Designed to help you “love your job search” and “connect with your future employer in minutes”, apps like these enable candidates and recruiters to communicate more quickly and easily and allows for exploration of wider talent pools – though they do eliminate the need for the personal touch and bespoke cover letters, which can often help recruiters to spot the standout candidates.
With figures from Entrepreneur telling us that the “the market for corporate recruiting software is topping $1.5 billion, and with 65% of applicants looking for jobs on mobile devices”, there is a huge amount of potential in mobile apps as a recruitment process and how they can help candidates and recruiters to find each other.
The search for softer skills
As quality of hire becomes an increasingly important metric, so too does the need for well-rounded candidates which show softer skills, even in a technical role. Entrepreneur James Caan has been very vocal on this subject throughout 2015; an article from him in HR Magazine states that “three quarters of employers say there is already a soft skills gap in today’s workforce and economists predict that by 2020 more than half a million workers will be significantly held back by a lack of these skills.”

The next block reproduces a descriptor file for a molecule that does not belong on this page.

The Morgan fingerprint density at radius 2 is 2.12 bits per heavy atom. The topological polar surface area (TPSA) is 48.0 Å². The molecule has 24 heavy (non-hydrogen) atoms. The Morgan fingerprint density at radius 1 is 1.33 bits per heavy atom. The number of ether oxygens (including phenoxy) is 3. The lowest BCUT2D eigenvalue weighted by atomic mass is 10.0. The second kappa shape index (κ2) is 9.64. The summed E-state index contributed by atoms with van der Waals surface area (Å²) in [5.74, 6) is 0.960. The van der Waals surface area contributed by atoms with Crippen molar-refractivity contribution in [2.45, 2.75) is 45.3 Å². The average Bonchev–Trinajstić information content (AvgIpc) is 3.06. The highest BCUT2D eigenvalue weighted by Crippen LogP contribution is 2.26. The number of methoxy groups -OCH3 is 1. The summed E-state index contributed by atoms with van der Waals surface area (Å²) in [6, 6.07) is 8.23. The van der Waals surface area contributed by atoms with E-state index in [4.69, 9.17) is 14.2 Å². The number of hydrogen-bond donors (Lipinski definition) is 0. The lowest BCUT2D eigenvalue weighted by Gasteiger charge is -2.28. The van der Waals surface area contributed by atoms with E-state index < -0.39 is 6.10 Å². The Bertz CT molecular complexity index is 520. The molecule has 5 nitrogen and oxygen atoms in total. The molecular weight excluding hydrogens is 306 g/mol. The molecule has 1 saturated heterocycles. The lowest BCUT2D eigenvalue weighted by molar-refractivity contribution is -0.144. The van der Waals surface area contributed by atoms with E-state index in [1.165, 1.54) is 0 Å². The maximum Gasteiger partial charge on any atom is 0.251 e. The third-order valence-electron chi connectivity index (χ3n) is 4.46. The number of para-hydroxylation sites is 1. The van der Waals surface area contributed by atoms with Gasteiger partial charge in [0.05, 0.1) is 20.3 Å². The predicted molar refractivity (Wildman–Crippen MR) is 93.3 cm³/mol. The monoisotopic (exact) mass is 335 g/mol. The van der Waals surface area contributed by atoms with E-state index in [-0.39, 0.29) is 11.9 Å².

Graduates are emerging from university with great technical ability in their chosen field, but a lack of soft skills like leadership, time management and teamwork are severely affecting their employability.
In 2015, James Caan joined forces with huge organisations including McDonalds, the CIPD, the Confederation of British Industry and National Youth Agency to conduct a 3 month consultation into how this issue can be addressed in the future.
This resulted in 4 clear recommendations:
- The development of a robust framework to help more accurately measure soft skills
- The need to embed soft skills into curricular and non-curricular activity in schools
- Improve links between the business world and schools to enhance career education
- Better cohesion between government departments